It's all about balance.  Living in Wisconsin, we have to adjust to increased outdoor time in the spring/summer/fall and slightly more screen time in the winter.

By Sunday afternoon, I had had enough of the rain, cold, and video games.  I took the kids to a local inflatable play place, and the kids bounced their brains out for 2 1/2 hours.   Only once they were sufficiently sweaty and tired did we return home.

Of course, with it being the onset of the winter viral season, who knows what germs we picked up along the way. But that is a topic for another day!

Saturday, November 20, 2010

Such a long, long time

Wow. It's been a long time since I posted anything. Almost two years.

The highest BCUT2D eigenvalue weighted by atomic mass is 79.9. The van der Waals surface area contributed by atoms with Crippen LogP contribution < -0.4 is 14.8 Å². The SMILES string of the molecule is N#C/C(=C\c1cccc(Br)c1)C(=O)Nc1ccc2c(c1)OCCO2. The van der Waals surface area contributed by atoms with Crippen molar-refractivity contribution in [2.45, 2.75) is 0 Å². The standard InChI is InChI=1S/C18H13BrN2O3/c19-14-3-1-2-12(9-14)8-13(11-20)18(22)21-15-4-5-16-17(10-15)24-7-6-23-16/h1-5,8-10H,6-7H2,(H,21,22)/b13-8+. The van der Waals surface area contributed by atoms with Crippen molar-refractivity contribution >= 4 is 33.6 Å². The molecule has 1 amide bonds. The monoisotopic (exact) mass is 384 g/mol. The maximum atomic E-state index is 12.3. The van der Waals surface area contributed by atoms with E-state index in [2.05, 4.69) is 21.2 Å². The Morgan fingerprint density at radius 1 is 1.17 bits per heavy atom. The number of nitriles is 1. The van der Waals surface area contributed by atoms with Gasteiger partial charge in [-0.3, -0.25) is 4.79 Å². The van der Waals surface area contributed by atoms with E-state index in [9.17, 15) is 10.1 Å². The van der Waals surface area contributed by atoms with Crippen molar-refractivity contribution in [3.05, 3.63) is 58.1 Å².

A lot has happened. My children are now 6 and 4. They are now in school. I have been in practice for over 8 years. I went from "full time" to "part time." I've lost 20 pounds. It's been a good couple of years.

At the end of 2006, I started running. I kept up with it long enough to complete a 5K on May 1, 2007. It was painful. 3.1 miles felt like forever. I was completely cashed the rest of the day.

I put my running shoes away until December 2009. I started running again. Over the past 11 months, I have run a 5K, 8K, 10K, and a marathon relay (7.5 miles). I am signed up for my first half in February 2011.

Since I have started running again, I have started reading blogs of other mother runners. I love reading how other women balance family, work, life, running. In leaving a comment on another blog, I had to sign into my Google account. Which led me to here.

Hmmm. Perhaps it's a sign I should give it another go.